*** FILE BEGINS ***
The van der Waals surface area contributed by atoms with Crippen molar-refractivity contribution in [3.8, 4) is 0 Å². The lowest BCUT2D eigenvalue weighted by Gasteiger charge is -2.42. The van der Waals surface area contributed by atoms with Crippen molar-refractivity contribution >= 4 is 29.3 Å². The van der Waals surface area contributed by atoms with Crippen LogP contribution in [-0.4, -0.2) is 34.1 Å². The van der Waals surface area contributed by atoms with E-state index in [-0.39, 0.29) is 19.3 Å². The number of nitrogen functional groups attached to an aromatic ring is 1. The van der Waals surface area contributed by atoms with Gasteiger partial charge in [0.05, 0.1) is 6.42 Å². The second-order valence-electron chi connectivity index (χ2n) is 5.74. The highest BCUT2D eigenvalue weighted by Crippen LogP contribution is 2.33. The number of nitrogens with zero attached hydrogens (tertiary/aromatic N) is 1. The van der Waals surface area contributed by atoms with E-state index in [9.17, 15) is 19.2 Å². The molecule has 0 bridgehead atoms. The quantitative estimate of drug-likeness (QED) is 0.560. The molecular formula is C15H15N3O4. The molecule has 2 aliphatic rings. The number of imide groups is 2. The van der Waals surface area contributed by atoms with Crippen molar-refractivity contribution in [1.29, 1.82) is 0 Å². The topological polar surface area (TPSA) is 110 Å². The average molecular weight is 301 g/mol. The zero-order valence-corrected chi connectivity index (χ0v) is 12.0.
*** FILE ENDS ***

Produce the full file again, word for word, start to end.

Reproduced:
The van der Waals surface area contributed by atoms with Crippen molar-refractivity contribution in [3.8, 4) is 0 Å². The lowest BCUT2D eigenvalue weighted by Gasteiger charge is -2.42. The van der Waals surface area contributed by atoms with Crippen molar-refractivity contribution >= 4 is 29.3 Å². The van der Waals surface area contributed by atoms with Crippen LogP contribution in [-0.4, -0.2) is 34.1 Å². The van der Waals surface area contributed by atoms with E-state index in [-0.39, 0.29) is 19.3 Å². The number of nitrogen functional groups attached to an aromatic ring is 1. The van der Waals surface area contributed by atoms with Gasteiger partial charge in [0.05, 0.1) is 6.42 Å². The second-order valence-electron chi connectivity index (χ2n) is 5.74. The highest BCUT2D eigenvalue weighted by Crippen LogP contribution is 2.33. The number of nitrogens with zero attached hydrogens (tertiary/aromatic N) is 1. The van der Waals surface area contributed by atoms with E-state index in [9.17, 15) is 19.2 Å². The molecule has 0 bridgehead atoms. The quantitative estimate of drug-likeness (QED) is 0.560. The molecular formula is C15H15N3O4. The molecule has 2 aliphatic rings. The number of imide groups is 2. The van der Waals surface area contributed by atoms with Crippen molar-refractivity contribution in [1.29, 1.82) is 0 Å². The topological polar surface area (TPSA) is 110 Å². The average molecular weight is 301 g/mol. The zero-order valence-corrected chi connectivity index (χ0v) is 12.0.